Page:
et seq.) and other authority. The standards are reprinted as amended effective
July 5, 1955.
DEVELOPMENT OF THE STANDARDS
A system of classifying and grading market hogs was formulated by the
United States Department of Agriculture in 1918 for use in the livestock market
reporting service. The system was developed with the cooperation and assist-
ance of many interested agencies and represented the most generally accepted
market groupings of the time. After iinl-tings with producers, animal hus-
bandmen, market representatives, and slaughterers in 1928 and 1929, revisions
were made, consistent with chlin-'tc in production and marketing conditions,
and tentative standards were issued in 1930. Further revisions were incor-
porated into the tentative standards in 1940 when they were published in
Circular No. 569.
The United States Department of Agriculture proposed new sta;ud.;rds for
grades of slaughter barrows and gilts in 1949. Field testing, discussion, and
demonstration of the standards resulted in slight revisions before promulga-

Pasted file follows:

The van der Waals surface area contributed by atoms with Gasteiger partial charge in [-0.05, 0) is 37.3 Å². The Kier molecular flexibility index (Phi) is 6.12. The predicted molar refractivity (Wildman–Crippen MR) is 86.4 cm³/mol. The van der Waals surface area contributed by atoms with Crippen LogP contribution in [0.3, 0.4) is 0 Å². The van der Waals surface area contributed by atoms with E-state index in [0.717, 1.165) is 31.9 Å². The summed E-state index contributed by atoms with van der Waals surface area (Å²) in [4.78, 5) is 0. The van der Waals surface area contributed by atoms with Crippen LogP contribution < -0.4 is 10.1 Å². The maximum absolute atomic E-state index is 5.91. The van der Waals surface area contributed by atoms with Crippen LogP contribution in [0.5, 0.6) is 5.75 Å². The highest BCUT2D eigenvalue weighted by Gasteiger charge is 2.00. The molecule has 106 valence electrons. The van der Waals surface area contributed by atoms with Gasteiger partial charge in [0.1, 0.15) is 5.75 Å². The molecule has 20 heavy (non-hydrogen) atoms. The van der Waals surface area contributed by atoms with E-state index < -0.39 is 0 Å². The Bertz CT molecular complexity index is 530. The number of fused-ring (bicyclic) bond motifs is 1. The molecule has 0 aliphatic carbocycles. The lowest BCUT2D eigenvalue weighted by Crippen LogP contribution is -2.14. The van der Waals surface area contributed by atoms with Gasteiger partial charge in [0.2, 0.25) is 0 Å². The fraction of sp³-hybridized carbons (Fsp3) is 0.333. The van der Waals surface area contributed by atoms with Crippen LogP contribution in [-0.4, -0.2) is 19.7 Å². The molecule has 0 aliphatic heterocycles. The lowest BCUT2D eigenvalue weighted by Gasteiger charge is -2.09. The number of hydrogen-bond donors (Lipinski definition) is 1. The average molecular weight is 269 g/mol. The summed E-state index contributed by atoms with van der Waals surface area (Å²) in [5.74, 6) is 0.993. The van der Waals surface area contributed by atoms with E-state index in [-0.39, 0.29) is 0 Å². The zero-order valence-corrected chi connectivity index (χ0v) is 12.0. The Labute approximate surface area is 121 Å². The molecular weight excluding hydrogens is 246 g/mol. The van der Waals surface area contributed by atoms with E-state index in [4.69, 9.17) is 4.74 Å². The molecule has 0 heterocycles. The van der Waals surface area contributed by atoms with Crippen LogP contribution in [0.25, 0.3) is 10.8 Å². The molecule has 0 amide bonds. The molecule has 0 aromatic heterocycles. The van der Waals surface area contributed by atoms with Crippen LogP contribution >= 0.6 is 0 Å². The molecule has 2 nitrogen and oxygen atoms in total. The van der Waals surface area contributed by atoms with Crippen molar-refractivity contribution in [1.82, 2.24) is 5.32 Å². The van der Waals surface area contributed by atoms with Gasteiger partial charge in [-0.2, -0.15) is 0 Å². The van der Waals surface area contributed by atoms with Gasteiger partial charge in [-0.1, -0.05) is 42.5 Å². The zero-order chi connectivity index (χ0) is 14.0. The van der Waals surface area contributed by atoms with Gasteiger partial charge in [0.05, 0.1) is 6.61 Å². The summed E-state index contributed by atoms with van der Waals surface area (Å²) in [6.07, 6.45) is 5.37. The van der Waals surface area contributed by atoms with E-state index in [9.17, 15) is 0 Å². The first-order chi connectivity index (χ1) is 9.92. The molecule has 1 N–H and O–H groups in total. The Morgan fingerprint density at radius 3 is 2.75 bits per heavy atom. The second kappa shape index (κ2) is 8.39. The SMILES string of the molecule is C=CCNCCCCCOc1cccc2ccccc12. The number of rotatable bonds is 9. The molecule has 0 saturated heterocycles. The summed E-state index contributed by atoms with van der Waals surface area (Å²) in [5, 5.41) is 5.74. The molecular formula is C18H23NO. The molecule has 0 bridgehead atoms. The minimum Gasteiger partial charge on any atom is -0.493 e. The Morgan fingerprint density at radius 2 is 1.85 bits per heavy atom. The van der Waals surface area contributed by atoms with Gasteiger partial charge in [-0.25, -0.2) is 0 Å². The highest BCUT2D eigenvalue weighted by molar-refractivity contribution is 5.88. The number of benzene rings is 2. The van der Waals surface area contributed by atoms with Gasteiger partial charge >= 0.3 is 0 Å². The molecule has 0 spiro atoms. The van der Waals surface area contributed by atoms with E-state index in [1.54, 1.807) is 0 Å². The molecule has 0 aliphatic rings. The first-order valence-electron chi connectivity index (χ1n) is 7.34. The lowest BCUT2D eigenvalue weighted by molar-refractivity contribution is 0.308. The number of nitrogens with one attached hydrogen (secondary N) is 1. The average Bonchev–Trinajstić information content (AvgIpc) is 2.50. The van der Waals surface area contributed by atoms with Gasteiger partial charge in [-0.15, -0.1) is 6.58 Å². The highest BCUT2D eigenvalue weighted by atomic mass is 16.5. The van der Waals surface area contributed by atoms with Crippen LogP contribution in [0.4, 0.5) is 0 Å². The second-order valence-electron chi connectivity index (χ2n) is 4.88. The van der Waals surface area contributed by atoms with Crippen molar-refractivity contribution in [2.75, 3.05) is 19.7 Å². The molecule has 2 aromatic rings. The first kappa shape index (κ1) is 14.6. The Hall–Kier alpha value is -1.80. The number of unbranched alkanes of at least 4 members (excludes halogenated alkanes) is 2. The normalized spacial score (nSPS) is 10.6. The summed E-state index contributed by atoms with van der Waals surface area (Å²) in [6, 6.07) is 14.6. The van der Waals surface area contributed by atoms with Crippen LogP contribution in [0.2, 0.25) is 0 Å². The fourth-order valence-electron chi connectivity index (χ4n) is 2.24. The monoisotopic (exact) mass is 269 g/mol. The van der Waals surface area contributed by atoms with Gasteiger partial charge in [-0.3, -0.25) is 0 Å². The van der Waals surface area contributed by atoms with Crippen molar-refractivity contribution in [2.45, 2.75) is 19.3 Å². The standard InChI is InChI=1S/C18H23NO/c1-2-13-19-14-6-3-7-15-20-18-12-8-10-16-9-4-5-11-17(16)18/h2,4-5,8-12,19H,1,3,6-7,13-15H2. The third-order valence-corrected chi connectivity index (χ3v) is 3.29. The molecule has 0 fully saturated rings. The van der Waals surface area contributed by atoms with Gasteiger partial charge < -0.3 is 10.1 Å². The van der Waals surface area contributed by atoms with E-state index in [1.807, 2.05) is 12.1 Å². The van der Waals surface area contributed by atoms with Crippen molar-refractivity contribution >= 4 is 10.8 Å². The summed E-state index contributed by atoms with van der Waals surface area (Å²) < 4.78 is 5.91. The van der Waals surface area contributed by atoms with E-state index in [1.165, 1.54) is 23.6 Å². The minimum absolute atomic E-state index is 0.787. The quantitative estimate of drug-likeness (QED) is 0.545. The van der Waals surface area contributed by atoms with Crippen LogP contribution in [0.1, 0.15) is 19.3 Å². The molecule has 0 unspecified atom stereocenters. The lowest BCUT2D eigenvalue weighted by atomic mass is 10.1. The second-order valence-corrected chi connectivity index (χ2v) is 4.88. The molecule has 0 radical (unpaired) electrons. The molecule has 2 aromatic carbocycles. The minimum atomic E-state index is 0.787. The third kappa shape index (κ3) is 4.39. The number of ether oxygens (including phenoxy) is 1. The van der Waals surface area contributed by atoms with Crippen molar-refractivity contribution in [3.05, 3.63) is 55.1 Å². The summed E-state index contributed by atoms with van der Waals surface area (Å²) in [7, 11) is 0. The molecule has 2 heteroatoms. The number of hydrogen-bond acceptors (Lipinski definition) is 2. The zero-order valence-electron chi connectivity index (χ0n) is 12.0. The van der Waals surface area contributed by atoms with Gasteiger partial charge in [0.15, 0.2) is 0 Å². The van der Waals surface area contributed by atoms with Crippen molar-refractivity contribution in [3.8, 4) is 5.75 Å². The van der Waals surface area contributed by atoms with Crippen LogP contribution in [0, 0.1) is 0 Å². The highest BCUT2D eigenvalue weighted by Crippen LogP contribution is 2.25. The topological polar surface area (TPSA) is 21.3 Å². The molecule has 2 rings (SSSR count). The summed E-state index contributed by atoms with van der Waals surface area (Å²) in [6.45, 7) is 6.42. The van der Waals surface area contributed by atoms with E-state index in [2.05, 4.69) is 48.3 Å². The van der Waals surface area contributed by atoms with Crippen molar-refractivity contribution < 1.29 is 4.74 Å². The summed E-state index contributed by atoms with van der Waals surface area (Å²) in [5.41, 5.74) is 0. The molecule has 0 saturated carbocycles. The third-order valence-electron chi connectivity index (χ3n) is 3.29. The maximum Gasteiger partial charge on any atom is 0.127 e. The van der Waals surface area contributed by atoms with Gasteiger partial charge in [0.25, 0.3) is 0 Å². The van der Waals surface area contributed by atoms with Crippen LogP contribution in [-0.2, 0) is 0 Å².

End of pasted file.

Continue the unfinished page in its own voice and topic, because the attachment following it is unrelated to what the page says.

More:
tion, by the Secretary of Agriculture, as the official United States standards for
grades of slaughter barrows and gilts, effective September 12, 1952.
The official standards were amended in July, 1955, by changing the grade des-
ignations Choice No. 1, Choice No. 2, and Choice No. 3 to U. S. No. 1, U. S. No. 2,
and U. S. No. 3, respectively. In addition, the degree of finish or fatness was
reduced for each grade and the de-lcc-ilti\e specifications were reworded slightly
to reflect the reduced degrees of finish and to facilitate more uniform interpre-
tation of the standards.

BASES FOR SWINE STANDARDS
The market standards for swine developed by the United States Department of
Agriculture provide for segregation according to (a) intended use, as slaughter